Organizational Innovation beyond Technology: The Internal Market Orientation

Organizational Innovation beyond Technology: The Internal Market Orientation

M. Isabel Sánchez-Hernández
DOI: 10.4018/978-1-4666-8216-0.ch021
(Individual Chapters)
No Current Special Offers


This chapter illustrates internal market orientation's philosophy (IMO) and the innovative Internal Marketing practices in competitive firms. The chapter begins with an explanation of the field of innovation in services going beyond technology to IMO research topics. A brief history of Internal Marketing (IM) and main literature contributions are provided. After that, the focus turns to the empirical evaluation of IMO's dimensions. The analysis is undertaken with data from a survey in Spanish and Portuguese knowledge intensive business services (KIBs). An exploratory factor analysis was performed and eight factors have been extracted from the data set via principal components analysis: Efforts to create a good place to work, Focus on competencies, Dissemination, Awareness of labour market conditions, Focus on individual training and development, Feed-Back communication, Managing the moments of truth, and Internal market research. The chapter concludes with some reflections and suggestions for managers and future research directions are also highlighted.
Chapter Preview


Over the past three decades, innovation has assumed a central role in theories of economic development. Nowadays, innovation is understood including products and services, process and organizational innovation in organizations as well as social and institutional innovation. Among all organizational outputs, innovation is fundamental not only because of its direct impact on the viability of organizations, but also because of its profound effects on the paths of social and economic change (Sørensen & Stuart, 2000). According to Schumpeter (1934) sustained economic development is possible only when firms carry out of new combinations of resources, methods, systems and processes to generate new products and services that fulfill actual and potential needs of customers. Somehow Schumpeter was the pioneer in recognizing that innovation was one of the most important sources of competitive advantage in firms.

Organizational innovation adoption is receiving increasing attention in the management and marketing literature beyond technologic innovation (Frambach & Schillewaert, 2002). According to Lam (2004), organizational innovation is necessary as pre-condition for technological innovation and, consequently it is necessary to take grater account of the role of endogenous organizational forces such as values, organizational culture, interests, capacity for learning, and power in shaping organizational transformation.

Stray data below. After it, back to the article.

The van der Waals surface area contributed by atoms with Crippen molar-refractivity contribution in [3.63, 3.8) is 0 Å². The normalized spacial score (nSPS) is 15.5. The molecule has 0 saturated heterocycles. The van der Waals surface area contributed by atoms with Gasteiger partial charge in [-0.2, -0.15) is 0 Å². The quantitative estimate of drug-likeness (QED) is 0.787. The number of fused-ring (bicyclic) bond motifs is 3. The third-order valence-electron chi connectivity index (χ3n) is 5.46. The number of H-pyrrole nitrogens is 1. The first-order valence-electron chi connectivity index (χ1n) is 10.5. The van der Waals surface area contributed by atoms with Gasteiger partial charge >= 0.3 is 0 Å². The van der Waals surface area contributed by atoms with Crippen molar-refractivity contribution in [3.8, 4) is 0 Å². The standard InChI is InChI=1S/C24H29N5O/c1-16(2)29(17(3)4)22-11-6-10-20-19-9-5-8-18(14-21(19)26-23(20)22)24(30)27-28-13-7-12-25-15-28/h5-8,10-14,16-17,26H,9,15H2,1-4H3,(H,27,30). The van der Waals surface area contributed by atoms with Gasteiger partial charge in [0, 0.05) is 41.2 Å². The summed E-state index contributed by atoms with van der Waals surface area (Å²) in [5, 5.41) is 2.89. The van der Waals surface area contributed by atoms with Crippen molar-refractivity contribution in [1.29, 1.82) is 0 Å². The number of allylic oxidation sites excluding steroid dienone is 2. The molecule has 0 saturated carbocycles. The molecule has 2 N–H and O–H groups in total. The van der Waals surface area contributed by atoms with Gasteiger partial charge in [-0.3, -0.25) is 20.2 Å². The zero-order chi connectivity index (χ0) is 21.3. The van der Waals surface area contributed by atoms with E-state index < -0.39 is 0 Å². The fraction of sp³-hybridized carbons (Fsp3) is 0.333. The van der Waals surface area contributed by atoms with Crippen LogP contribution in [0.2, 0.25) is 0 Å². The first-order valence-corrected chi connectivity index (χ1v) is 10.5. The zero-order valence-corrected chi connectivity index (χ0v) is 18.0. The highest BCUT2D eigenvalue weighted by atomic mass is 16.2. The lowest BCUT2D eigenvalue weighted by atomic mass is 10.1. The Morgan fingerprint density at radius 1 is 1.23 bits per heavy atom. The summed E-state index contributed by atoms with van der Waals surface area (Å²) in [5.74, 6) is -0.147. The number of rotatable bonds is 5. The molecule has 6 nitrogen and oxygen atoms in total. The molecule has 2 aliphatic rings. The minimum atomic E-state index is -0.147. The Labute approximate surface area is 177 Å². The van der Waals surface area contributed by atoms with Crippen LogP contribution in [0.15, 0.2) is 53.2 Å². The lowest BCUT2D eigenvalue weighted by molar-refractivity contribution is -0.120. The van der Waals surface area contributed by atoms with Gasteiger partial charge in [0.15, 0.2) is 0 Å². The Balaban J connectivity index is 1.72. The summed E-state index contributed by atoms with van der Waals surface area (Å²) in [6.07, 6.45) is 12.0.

Recognizing the innovation challenges organizations face the emergence of internal marketing (IM) field of research. IM was first proposed as a way to deliver high levels of quality in service industries (Berry, 1981; Grönroos, 1981) but nowadays it is considered a paradigm of organizational change, management and implementation strategies (Ahmed & Rafiq, 2002), an organizational innovation, especially in services companies (Sanchez-Hernandez & Miranda, 2011) and, in general, an innovative approach for doing business where organization’s employees have the right skills, participate in the strategy, are involved, are satisfied and engaged (Sanchez-Hernandez & Grayson, 2012). In addition, IM has a role to play in innovation strategies because it can reinforce and emphasize the process of transforming an organization into an innovation-focused entity. IM is able to create real and effective employee voice incorporating various forms of participation that facilitate direct employee involvement in work-related decisions (Boxall & Purcell, 2010).

Insights from reviewing the management literature suggest that the IM can be viewed as a responsible and innovative approach of doing business taking into account employees needs and wants before the aspirational role of any company for external market orientation. At a practical level, there are a number of practices which scholars suggest can improve organizational innovation through IM ensuring the internal policy is aligned with external marketing. As main objective, this chapter illustrates internal market orientation´s philosophy (OMI) and the innovative IM´s practices in competitive firms. Related to this theoretical purpose, a complementary objective emerges: the empirical evaluation of IMO´s dimensions.

The chapter is organized as follows. After this introduction, the theoretical background is exposed to understand innovation in the service sector. Then, the concept of IMO is contextualized as a success factor in service innovation. After that, an empirical analysis is developed to assess the IMO through the perceptions of managers in the context of two European countries, Spain and Portugal. Results are shown followed by some reflections and recommendations for managers.

Key Terms in this Chapter

Internal Market Orientation: A philosophy of management consisting of putting first internal management and employee satisfaction in order to get the business goals.

Services: Any human productive activity that is not manufacturing.

Complete Chapter List

Search this Book: